Duras’ “Baxter, Vera Baxter” is a film in which physical motions of the characters are intentionally reduced (Duras denies the importance of physical actions – the very aesthetic mechanism of pop-movies, for serious cinema), and their place is occupied by the protagonists’ contemplations about what’s going on with their lives. Stylistically speaking, the film’s meaning is triggered by the characters’ “thinking perception” of their destinies and by analogies between them and human behavior in different historical periods. We see how in front of our very attention the cognitive and intellectual aspects of living gradually dissolve the standardized or typical life and become a spiritual concentration, a journey into existential sublime.

What happens in the main characters’ lives (not only in Vera Baxter’s, who is in front of us almost all the time, or her husband’s, whom we never see, but in souls of those who are connected with them) is not “dramatized” and is not perceived by human emotions. Instead, the meaning of human destinies we are allowed to follow is the object of personages’ holistic (not common sense and not technical) minds focused on the whys this or that can happen with human beings. Duras’ film polemically contradicts the permanent visual sliding of the images in movie as motion picture, when movements flow into one another with entertaining effect on the human perception. For Duras pop-movies are “illusionistic mystification” based on our need to be amused. The more “moving movements” we consume, the more “acting actions” we glue to – the deeper we‘re structured by the very suspension of our intellectual needs (especially our desire to understand – to overcome passive and conformist – consumerist approach to reality). The quicker we swallow the crowded impressions – the more pleasure we appropriate, while holistic (not standardized) thinking is a pure loss of pleasure.

“Baxter, Vera Baxter” is not a pleasurable watch, but it’s an overwhelming and a difficult delight. Like the sensitive gigolo (Gerard Depardieu), to whom Vera’s (Claudine Gabay) husband has “sold” his wife, fell in love with her, we, the viewers, unexpectedly and catastrophically are falling in love with her in a special – sublimated and spiritual way. We become obsessed with her – with her pain and despair which Duras transforms into an irresistible passion for life, for meaning of life, for being part of the living universe, a tiny part which can somehow make a difference in the order of things.

Of course, for this transformation of torment into freshness of life, Vera had to meet “the other woman” (Delphine Seyrig personifying Duras-like character), a person who is simultaneously compassionate, reflective and historically competent about our species’ condition of men and destiny of women. According to Duras, disinterested and without any pomp, help among human beings is the beginning of the answer. Has the intelligent mediator between Jean Baxter’s money and Vera’s future (Depardieu) become really ashamed for his role or did he just play the ill conscience so as to anonymously slide out with the money, as though nothing had happened? It’s a fifty-fifty question, like as it is with many money decisions of many moneyed men concerning women. But the point of the film is that Vera becomes irresistible as a woman because of her existential spirituality which unexpectedly surfaced out of her torments connected with abrupt losing her family – the “ordeal” which her desperate husband (surrounded by beautiful young women and suffering from losing the ability to love another human beings) has imposed on her.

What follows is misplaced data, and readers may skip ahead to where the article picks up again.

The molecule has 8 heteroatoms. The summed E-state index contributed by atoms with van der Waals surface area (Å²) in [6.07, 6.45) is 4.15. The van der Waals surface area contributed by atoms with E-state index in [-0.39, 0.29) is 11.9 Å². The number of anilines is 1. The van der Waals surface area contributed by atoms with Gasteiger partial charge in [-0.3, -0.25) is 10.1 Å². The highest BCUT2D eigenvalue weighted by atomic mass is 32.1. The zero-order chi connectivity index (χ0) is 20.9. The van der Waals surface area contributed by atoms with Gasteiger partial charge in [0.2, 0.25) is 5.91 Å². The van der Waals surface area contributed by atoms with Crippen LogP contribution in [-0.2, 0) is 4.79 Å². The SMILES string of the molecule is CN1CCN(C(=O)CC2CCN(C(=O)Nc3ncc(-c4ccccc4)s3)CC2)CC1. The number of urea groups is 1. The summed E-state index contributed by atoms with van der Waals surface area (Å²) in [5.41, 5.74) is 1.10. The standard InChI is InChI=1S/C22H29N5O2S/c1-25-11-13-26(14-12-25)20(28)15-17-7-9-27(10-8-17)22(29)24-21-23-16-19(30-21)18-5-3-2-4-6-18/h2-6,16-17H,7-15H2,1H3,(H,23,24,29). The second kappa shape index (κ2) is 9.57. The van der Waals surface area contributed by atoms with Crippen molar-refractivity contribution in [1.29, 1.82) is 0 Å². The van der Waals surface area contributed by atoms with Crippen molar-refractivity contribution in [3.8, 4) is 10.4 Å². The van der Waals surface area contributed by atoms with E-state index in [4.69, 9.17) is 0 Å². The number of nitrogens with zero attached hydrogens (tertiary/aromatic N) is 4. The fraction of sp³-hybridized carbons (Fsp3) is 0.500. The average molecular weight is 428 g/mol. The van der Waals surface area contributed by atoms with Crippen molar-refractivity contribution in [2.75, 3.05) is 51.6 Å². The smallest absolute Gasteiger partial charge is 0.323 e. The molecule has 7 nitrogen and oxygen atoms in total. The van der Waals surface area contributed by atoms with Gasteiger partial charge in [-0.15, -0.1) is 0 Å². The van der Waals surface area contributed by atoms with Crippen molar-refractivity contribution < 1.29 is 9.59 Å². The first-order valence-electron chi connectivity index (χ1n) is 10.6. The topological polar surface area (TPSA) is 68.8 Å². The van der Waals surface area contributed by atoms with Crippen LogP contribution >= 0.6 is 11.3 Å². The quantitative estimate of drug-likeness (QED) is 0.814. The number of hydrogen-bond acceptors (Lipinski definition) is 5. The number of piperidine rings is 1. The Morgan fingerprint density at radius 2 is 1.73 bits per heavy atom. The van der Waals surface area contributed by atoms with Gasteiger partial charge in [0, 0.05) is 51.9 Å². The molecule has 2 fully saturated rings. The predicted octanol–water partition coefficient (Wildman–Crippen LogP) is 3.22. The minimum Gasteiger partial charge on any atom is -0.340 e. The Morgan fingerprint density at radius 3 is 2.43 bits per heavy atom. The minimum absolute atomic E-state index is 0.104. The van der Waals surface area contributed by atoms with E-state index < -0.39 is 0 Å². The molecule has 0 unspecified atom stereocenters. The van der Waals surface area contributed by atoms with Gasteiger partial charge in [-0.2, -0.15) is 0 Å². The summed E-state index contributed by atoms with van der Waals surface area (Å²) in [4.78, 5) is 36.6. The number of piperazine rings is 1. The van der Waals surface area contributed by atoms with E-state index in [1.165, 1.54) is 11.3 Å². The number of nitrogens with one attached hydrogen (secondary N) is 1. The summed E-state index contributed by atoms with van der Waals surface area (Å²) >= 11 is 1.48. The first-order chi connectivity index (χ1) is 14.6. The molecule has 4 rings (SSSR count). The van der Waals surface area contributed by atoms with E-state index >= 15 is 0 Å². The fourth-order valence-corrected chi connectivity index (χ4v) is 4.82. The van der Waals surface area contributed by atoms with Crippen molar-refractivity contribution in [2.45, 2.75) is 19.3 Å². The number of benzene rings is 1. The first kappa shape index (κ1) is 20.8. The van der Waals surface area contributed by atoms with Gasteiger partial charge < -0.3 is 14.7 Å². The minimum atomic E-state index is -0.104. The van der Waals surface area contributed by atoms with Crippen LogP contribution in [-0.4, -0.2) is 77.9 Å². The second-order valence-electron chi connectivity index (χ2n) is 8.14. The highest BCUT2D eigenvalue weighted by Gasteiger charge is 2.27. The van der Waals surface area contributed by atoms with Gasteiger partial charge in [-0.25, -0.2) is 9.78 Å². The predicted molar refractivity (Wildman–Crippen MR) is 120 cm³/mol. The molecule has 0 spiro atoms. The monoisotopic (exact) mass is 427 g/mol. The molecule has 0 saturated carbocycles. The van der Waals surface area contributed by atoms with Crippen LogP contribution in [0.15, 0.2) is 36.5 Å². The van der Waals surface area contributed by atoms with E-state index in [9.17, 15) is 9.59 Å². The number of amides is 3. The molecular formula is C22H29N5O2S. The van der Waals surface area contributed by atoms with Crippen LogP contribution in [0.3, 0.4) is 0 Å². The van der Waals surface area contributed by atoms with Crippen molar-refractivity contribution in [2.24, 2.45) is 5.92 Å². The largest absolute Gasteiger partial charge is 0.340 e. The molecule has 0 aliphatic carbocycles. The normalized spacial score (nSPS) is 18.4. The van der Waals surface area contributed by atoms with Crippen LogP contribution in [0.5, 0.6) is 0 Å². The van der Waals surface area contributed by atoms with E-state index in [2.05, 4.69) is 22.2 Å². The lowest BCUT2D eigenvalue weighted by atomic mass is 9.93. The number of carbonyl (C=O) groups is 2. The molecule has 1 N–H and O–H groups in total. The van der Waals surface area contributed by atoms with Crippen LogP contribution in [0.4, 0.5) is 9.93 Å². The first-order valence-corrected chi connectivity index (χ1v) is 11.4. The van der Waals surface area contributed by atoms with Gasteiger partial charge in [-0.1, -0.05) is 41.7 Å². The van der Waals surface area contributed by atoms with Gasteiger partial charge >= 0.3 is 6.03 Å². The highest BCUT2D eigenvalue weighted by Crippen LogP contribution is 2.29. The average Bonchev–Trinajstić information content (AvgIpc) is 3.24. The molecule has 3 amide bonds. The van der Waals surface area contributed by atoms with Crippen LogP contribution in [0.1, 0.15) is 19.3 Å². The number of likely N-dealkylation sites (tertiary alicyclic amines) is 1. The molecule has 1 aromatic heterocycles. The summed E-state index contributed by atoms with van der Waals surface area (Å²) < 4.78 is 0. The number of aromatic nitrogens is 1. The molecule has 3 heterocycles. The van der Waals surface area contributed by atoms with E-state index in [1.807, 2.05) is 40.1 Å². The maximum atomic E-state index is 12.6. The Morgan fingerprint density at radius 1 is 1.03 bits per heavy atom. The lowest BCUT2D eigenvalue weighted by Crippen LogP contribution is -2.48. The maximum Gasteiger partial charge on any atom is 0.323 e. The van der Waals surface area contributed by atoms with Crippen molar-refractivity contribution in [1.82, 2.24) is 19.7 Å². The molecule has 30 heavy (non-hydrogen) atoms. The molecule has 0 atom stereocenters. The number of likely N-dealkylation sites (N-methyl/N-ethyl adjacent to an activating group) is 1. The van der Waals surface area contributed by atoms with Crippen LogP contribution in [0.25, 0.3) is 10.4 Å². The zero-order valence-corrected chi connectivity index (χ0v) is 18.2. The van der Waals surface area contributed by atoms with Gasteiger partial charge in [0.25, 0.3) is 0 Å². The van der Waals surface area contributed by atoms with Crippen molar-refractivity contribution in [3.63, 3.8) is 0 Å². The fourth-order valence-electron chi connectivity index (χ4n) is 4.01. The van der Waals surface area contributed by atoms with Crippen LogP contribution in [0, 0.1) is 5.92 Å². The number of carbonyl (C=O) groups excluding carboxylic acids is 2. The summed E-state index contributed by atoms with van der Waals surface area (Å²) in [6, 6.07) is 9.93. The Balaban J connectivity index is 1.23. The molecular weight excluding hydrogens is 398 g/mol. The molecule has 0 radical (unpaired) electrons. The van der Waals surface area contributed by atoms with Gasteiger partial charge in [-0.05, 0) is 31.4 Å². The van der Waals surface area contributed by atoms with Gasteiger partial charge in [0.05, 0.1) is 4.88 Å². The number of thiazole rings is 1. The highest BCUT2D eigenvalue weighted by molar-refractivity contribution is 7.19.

Jean’s suffering is morbid and widespread condition in post-modern societies, connected with separation of sex from love as a symptom of general psychological degradation – separation of sexual drive as a consumerist consolation from shattered, fragmented love as previously holistic feeling.


Vera is like an awkward superfluous object marginalized by the interior – space for embracing/protecting the philistine’s happiness


After being abandoned by her husband, Vera is, as if, curious in a new way about the world not as container (as womb-like structure fabricated by the efforts of technology), but as an alternative to the interior as a place of philistine happiness.


Vera feels the sea in front of her in the very moment when it, as if, withdraws from the land appropriated by human settlements.


For the first time in her life Vera feels the desire to go through walls and windows out of the house – leave, breakaway from domestic life. Reflections become more real than comfort inside the interior.


The man (Gerard Depardieu) who got money from Vera’s husband doesn’t know what to do – to follow his love for Vera, mixed with shame, or to withdraw and disappear with the million, burying his shame into the emptiness of silence.


“The other woman” (Delphine Seyrig) is trying to help Vera to overcome the past and open herself to the unknown. She knows that the official steps based on the rights provided by democracy (like alimony and child support), will not help the human soul, but only the needs of the human ego, and make sense only in parallel with psychological maturity, but not instead of it. Woman is supposed to win over herself and over the humiliating and traumatizing situations – spiritually, like men should in their own tormenting moments in their destinies.

Posted on March/22/2017 –   Marguerite Duras’s “Baxter, Vera Baxter” (1977) – When the Director’s Intra-filmic Contemplation Becomes Her Film’s Style It Dissolves Action Into Compassion For Her Characters And Plot Into a Sensuous Journey by Acting-Out Politics